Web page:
Covid-19Magazine Exclusive

Warming hearts and bodies

Volunteers pose with some of the coats from the “Coats for Connecticut” program.

When “Maria” finally had enough of domestic violence, she packed up her four children late one night and fled Puerto Rico with just two bags and the clothes on her back.

The desperate mother arrived in New York City and learned that several organizations that help domestic violence victims could be found in Connecticut. Her family stayed in a shelter in Meriden, Conn., and soon she was at The Salvation Army.

Lieutenants Mike and Kate Borrero, the corps officers in Meriden, met Maria and helped put her in touch with anti–domestic violence groups. Despite the December cold, her children were still dressed in shorts and flip flops. The Borreros provided the family with coats, sweaters, boots, shoes, food, and even Christmas toys. They also told Maria about the Pathway of Hope program.

However, arriving from tropical Puerto Rico to a cold Connecticut in December made getting a warm coat Maria’s biggest need.

Lieutenant Mike said, “We had just received this beautiful, elegant coat that somebody had just donated. It was almost brand new. It fit her perfectly. It was her size exactly.”

The coat came to The Salvation Army, thanks to the 12th-annual “Coats for Connecticut” program, which involves The Salvation Army and Best Cleaners of Connecticut, a dry cleaning and tailoring company.

“The coats were a key, first–point of help,” Lieutenant Mike said. “Through her needing the coats for her family, and coming to us, we were able to get her deeper assistance and long-term solutions.

“We were able to bombard her with so much assistance. If it wasn’t for those coats, I don’t really think she would have found us and gotten all that help.”

Debbie Camner, director of advancement for the Salvation Army’s Southern New England Division, said organizers anticipate receiving more than 10,000 coats this year through “Coats for Connecticut.” Since its inception 12 years ago, the program has collected 120,000 coats.

Best Cleaners said it started the program with the primary goal of “putting its eco-friendly dry cleaning services to work to help people in need get through the cold winter months.”

“Given the pandemic and its impact on family finances, the need for coats is greatly increased, and the need for clean coats is critical,” a company representative said.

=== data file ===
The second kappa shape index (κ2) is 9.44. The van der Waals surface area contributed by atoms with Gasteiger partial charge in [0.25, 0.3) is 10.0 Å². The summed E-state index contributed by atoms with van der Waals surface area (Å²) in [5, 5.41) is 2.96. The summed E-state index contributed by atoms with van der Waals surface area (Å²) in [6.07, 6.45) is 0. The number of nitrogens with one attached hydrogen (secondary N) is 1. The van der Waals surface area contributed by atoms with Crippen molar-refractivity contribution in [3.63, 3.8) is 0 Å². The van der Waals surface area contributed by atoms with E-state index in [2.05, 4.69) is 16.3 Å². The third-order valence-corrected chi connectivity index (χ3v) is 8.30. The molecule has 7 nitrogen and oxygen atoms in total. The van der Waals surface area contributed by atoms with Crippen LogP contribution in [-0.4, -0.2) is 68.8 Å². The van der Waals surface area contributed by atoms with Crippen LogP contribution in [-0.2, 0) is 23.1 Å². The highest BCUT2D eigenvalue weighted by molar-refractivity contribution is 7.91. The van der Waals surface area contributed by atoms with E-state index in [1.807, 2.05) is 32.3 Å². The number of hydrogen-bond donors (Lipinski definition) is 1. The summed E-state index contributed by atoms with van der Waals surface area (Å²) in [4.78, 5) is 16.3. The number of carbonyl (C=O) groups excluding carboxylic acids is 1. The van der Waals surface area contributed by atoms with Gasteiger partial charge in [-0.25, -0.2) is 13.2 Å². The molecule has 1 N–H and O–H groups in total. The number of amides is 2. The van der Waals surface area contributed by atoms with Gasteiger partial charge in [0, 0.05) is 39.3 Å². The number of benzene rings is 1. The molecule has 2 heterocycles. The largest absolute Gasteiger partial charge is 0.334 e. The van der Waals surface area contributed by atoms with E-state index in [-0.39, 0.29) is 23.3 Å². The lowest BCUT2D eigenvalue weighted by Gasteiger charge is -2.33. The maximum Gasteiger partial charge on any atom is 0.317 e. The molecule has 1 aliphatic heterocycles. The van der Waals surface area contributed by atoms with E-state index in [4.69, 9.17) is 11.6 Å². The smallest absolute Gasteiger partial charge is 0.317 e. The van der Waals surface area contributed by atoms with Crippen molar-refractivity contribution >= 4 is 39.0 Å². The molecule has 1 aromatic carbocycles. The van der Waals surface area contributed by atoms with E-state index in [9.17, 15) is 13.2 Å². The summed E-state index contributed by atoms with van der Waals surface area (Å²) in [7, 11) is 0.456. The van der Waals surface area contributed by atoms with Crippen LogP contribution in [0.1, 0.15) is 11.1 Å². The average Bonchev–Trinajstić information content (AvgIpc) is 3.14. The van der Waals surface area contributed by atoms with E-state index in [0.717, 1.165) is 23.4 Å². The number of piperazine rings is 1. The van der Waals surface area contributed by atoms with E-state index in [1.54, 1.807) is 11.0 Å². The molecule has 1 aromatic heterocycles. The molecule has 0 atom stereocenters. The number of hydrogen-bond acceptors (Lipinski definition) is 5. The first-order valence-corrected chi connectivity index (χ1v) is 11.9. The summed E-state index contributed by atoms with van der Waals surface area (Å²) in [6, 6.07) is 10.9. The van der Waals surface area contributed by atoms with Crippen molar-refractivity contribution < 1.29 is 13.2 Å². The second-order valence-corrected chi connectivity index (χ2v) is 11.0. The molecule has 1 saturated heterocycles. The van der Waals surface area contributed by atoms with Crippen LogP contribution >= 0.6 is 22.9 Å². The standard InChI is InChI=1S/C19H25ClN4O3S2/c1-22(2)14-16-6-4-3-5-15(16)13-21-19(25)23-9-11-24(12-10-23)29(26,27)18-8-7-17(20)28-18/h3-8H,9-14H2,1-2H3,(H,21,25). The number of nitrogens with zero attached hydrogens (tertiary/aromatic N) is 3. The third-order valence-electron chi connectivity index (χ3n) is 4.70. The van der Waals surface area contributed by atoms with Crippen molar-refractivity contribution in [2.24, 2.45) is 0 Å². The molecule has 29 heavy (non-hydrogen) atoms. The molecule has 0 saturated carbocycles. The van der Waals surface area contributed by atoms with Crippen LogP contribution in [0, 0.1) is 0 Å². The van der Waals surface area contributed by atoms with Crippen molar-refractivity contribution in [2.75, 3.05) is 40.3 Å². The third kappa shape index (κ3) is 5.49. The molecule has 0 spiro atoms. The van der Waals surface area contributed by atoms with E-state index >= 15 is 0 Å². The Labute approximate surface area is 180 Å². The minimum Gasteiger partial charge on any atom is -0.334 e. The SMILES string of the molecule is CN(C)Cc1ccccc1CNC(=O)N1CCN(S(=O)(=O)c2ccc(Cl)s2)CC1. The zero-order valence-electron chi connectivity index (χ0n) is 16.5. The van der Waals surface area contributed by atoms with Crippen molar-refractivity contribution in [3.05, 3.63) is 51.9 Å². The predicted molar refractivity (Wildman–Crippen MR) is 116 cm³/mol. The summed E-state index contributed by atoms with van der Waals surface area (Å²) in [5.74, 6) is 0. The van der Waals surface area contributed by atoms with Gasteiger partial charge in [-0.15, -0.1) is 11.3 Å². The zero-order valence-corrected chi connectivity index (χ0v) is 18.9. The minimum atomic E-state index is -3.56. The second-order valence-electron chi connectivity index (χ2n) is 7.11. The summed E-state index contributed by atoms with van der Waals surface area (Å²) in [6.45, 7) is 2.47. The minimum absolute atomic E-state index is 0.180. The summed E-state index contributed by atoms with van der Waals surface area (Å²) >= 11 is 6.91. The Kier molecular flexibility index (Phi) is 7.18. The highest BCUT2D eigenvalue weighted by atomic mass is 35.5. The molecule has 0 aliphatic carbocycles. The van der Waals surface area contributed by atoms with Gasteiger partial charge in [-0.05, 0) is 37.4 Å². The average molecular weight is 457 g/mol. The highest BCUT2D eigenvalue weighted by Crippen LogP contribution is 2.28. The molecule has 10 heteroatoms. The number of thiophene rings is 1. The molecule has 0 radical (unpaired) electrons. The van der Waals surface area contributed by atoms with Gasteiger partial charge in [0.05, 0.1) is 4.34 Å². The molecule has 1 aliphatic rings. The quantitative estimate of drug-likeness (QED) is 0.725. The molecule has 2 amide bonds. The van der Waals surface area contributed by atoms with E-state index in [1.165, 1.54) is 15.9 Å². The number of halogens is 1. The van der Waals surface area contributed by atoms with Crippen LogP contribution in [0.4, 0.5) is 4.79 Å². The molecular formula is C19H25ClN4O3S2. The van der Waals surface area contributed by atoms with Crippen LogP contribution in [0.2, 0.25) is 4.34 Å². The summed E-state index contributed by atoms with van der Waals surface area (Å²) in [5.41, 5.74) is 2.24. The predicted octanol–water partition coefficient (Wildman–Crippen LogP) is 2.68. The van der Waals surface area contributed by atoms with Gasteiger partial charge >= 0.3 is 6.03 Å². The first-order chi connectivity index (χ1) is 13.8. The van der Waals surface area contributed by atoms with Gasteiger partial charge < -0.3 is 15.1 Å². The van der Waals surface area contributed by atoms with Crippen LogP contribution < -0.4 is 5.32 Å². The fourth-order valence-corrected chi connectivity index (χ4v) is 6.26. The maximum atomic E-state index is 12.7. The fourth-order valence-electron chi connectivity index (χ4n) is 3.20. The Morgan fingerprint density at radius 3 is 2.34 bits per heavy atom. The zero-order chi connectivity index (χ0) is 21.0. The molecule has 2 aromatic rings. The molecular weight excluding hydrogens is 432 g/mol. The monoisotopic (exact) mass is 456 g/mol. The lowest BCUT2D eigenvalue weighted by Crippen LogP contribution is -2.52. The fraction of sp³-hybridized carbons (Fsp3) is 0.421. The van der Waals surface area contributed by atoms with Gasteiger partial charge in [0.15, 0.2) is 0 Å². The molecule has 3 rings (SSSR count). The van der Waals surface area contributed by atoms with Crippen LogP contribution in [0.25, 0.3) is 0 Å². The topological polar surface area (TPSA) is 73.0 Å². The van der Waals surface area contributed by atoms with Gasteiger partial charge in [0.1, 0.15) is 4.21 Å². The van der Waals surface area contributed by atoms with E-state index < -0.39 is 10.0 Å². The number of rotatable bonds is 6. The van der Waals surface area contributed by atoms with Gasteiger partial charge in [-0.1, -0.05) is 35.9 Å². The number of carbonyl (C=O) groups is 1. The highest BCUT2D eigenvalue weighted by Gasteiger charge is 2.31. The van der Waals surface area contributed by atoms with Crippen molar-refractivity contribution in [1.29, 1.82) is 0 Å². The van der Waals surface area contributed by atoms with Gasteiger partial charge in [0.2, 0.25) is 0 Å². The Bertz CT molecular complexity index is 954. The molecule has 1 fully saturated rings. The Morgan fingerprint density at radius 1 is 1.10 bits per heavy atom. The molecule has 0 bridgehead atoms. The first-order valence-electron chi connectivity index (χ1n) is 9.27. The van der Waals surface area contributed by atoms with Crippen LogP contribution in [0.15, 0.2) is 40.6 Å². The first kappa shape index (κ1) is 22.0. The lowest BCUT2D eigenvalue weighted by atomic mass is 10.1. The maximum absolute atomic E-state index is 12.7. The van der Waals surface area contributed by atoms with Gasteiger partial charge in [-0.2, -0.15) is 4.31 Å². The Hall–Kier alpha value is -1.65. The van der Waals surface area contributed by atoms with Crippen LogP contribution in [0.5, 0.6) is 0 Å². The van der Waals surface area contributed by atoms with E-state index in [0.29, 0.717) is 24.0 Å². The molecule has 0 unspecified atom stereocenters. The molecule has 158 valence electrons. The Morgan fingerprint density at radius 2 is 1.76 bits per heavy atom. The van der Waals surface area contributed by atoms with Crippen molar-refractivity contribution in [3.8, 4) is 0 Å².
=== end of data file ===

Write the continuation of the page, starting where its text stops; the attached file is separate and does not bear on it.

How the program works

People throughout Connecticut drop off gently used or new coats to any of Best Cleaners’ 13 locations through November. The staff then professionally dry cleans each garment, and makes sure buttons are secure and zippers work.

“In the past, Best Cleaners delivered the coats to our corps, but this year because of COVID–19, they deliver them once a week to a central location,” Camner said.

That location was a 4,000-square-foot storefront in the Meriden Mall where the coats are received and sorted by Salvation Army volunteers. “Imagine getting upwards of 2,000 coats a week to sort through. It’s a huge process,” Camner said.

Corps volunteers then picked up the coats and distributed them.

“It’s working well this year because the officers have a little bit more control over what they receive and they’re picking them up on their time,” Camner said. “It’s a better situation all around.”

Camner said the corps normally advertise the availability of coats on social media. They’re also given away when people come for food distribution or to a soup kitchen. The Salvation Army keeps a stock of coats at shelters and at two early childhood learning centers.

“Many kids show up to school without a coat,” Camner said.

During winter, the weather in Connecticut can turn bitterly cold. Camner said coats are stored at the corps and are given out all year.

“It’s such a simple thing, but it makes a world of difference if someone is actually warm,” she said. “The folks at Best Cleaners are just unbelievable with the massive amounts of coats they provide. Everyone in Connecticut knows if they have a coat that they’re not using, they should bring it to Best Cleaners and they’ll make sure it gets in good hands. We appreciate how Best Cleaners trusts us to do this service for them.”


Minding their business

Shawn McCann, owner and president of Best Cleaners in Connecticut, said giving back to the community is “woven into” the company’s 66-year history.

“As a family-owned business, we realize the importance of putting our cleaning and delivery skills to work for the benefit of less fortunate people who are right here in Connecticut where winter weather can be extreme,” McCann said.

“Given the challenges of operating during the pandemic, our decision to move forward with this year’s campaign was not made lightly. But we knew the need would be greater than ever before and we knew we could count on our customers and campaign partners to make it happen. We are still cleaning coats but anticipate reaching the 10,000 mark.”

McCann thanked The Salvation Army for securing a central location for the weekly deliveries. That kept the company from exposing staff and volunteers at multiple locations during the pandemic.

Other partners in the program are WFSB-NEWS 3, Two Men and a Truck, and Young’s Printing/Fast Signs.

by Robert Mitchell

Visit “Coats for Connecticut” for more information or

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